Let's Make (and Finish) a Door!

Very exciting - the door is almost finished.

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Now all that's left is finishing it. And installing the hardware. And hanging it. And wrapping it. And delivering it. I just need to straighten my bowtie, brush the biker-bar/door-making dust off my suit, and I'm ready to hit the open road:




They say the last 90% of a project takes 50% of your time. Sounds about right. Below is the door, with two (out of eight) coats of varnish applied. On the advice of my friend and teacher Ejler Hjorth Westh, I opted for a wiping varnish, a 50/50 mix of Epifanes Clear Varnish and mineral spirits. Each coat consisted of brushing a coat on one small section at a time, waiting a minute (I timed it), and wiping off until the finish was dry to the touch. I did this for several reasons: 1)I prefer the look and feel of a rubbed, semi-gloss finish over a full-thickness, top-coat gloss finish. (I think thick, glossy coats feel like plastic, and actually "distance" the user from the piece.) 2)As a practical issue in the shop, dust wasn't as much of an issue between coats. I applied one coat a day, sanding very lightly between coats, then wiping down with naptha. Eight coats later I applied several coats of TFB's Table Top Wax.
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With both the door and the frame completely finished, it is time to mount the door. I wanted to make sure that everything fit correctly, and the door itself actually swung in its case, before it left the shop. Below, the frame is clamped to an I-beam that runs through the shop.
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Building the hinge-mortising jig. The jig has a lip that hangs over the edge of the door (thus registering the hinges on its back edge), and a removable piece that hooks onto the bottom of the door. The jig itself was built around each hinge to make sure each mortise was correctly sized.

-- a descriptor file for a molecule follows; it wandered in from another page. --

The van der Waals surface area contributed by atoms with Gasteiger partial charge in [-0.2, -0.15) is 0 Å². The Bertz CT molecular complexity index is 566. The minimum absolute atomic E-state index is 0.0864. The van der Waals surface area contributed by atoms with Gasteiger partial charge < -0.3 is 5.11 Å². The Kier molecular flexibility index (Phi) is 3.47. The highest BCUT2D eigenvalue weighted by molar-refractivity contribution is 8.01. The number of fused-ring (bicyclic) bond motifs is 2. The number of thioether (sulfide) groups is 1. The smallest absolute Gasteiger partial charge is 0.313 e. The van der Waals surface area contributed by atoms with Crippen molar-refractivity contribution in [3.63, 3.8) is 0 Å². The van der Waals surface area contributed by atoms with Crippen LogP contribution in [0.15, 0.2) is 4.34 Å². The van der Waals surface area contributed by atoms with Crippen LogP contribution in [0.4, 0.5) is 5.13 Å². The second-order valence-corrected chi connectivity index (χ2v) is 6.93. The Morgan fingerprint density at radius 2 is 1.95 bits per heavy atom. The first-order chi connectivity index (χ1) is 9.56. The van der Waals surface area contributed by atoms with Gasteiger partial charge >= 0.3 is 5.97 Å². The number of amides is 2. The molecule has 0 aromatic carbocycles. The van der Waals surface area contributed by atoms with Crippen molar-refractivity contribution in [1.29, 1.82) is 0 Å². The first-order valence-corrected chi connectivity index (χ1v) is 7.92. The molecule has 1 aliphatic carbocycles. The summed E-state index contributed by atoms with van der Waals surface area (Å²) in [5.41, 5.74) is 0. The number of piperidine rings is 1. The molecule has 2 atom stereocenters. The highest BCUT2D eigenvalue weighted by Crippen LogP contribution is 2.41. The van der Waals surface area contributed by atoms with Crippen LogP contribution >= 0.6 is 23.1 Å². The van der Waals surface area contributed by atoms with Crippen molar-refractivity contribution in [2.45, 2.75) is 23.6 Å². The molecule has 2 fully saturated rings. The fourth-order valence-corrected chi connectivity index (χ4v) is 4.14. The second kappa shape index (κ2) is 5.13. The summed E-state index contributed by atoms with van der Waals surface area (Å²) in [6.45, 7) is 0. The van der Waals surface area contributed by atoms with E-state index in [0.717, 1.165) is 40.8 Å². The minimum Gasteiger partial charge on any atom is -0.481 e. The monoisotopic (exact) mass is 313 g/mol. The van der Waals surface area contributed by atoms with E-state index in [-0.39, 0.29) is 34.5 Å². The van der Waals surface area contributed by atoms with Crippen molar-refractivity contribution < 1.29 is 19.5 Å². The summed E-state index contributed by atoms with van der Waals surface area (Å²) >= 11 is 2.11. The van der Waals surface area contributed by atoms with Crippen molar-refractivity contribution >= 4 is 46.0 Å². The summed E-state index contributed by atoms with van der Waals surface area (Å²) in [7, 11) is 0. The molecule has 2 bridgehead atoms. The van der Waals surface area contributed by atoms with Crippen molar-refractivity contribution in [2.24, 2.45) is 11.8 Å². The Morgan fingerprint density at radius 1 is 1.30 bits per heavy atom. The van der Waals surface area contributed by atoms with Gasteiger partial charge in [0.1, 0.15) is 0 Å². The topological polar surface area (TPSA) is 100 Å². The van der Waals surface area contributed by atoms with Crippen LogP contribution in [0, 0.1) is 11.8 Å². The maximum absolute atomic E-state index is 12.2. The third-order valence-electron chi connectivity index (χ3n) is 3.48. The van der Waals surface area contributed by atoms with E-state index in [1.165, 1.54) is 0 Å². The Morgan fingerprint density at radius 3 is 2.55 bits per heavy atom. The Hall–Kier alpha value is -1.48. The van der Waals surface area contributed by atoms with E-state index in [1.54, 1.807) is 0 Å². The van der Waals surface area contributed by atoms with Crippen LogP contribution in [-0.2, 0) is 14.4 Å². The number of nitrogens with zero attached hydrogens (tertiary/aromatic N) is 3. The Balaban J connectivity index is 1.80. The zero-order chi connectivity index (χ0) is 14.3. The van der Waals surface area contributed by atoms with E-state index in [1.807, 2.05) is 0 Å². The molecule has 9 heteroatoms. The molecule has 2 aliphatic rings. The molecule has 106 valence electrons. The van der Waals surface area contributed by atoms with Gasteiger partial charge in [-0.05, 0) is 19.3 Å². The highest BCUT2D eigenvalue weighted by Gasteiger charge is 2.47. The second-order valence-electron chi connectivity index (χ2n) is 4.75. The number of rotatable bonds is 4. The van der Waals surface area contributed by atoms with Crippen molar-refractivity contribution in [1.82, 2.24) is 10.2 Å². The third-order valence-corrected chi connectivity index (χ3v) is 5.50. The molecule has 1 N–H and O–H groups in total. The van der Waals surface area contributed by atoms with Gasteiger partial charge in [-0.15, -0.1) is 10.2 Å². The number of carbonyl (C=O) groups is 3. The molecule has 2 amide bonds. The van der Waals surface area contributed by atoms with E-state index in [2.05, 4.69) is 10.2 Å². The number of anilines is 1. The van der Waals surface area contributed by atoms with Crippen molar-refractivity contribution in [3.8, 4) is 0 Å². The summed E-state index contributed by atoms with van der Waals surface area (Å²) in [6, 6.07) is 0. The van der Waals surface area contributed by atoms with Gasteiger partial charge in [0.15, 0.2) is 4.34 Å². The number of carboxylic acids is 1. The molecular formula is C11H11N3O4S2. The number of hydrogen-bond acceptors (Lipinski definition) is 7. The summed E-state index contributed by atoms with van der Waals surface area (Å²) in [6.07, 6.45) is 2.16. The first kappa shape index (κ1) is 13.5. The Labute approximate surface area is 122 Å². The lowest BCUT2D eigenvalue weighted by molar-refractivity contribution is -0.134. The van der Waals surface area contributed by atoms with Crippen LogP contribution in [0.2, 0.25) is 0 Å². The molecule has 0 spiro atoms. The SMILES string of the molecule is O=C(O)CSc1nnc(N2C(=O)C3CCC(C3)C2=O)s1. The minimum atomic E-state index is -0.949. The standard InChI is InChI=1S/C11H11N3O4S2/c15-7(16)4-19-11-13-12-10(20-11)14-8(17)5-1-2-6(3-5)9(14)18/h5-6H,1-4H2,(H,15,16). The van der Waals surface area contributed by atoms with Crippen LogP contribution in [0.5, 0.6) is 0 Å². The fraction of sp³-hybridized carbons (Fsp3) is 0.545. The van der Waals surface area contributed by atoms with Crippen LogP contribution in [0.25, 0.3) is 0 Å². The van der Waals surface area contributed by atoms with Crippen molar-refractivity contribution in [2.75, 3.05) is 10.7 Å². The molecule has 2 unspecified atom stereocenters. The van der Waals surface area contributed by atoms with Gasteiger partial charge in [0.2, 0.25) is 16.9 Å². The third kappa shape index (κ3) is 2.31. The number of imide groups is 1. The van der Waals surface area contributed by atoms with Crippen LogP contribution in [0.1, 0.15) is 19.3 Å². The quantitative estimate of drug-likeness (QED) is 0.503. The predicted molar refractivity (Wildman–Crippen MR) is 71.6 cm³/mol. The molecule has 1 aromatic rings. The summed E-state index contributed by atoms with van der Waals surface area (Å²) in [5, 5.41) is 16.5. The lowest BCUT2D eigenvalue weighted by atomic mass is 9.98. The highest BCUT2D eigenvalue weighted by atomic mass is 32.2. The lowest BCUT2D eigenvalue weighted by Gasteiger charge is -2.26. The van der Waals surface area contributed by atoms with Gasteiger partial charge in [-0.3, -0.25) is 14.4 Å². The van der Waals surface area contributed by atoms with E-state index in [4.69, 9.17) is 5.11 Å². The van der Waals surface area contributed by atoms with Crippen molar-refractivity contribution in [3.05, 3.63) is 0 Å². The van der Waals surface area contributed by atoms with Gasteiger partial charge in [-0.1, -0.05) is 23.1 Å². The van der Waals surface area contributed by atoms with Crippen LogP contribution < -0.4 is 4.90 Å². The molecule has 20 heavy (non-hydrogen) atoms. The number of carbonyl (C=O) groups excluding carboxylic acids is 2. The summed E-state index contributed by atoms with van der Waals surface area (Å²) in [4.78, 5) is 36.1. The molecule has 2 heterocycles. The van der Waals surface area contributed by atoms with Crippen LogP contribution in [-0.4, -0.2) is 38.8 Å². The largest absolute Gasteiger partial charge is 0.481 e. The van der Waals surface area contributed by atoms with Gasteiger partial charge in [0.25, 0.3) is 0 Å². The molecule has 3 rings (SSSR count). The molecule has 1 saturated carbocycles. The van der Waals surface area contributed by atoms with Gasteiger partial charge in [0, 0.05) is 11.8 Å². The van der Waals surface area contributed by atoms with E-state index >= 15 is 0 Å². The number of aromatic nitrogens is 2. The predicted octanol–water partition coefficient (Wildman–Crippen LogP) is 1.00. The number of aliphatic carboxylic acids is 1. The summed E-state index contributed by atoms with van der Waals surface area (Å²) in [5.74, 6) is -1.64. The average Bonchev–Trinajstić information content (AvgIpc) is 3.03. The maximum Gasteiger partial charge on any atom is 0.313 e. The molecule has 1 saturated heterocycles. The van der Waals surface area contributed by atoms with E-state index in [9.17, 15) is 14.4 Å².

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Planing the top surface of the jig flush so there are no "steps" when the router runs over it.
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Clamping the jig to the door. The key is to make sure the hinges go on the right, no, correct side of the door. The small vertical piece on the left side of the photo is the registration/stop block, which locates the mortises along the door's length. This piece will be removed when mortising the hinges in the frame (thus registering the bottom edge of the door with the top surface of the threshold.
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The hinge mortises are cut. I used a laminate trimmed with a small short bearing-guided bit. I still need to chop out the corners to square them up.
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I was excited to see that the through-tenon still looked good beneath the surface. (Although I was sad to have to cover it up with a hinge.)
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Two hinges leaves installed.
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Clamping the mortising jig to the frame. This procedure is pretty much the same as for the door: rout the mortises, chop the corners, install the mating hinge leaves.
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Installing the bronze weatherstripping. This part of (surprisingly) kind of fun. The arched section gets snipped at 2" intervals along one half of the V-section to allow it bend, then drilled and tacked into place.
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Weatherstripping installed.
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Installing the door latch. We outsource all our door latch-installation to a local gang of street toughs. This was who they sent.
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The leaded window and the tiny door are in place. This is the first time they have actually been set into the door. (Bonus: they work!)
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This door is pretty much ready to go. (Except for the lockset, which won't be installed until the door itself is installed.) Right now the door is supported by a pair of 2x6's screwed to the floor and clamped to the I-beam.
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Wrapped, crated, and ready for delivery. Tequila!
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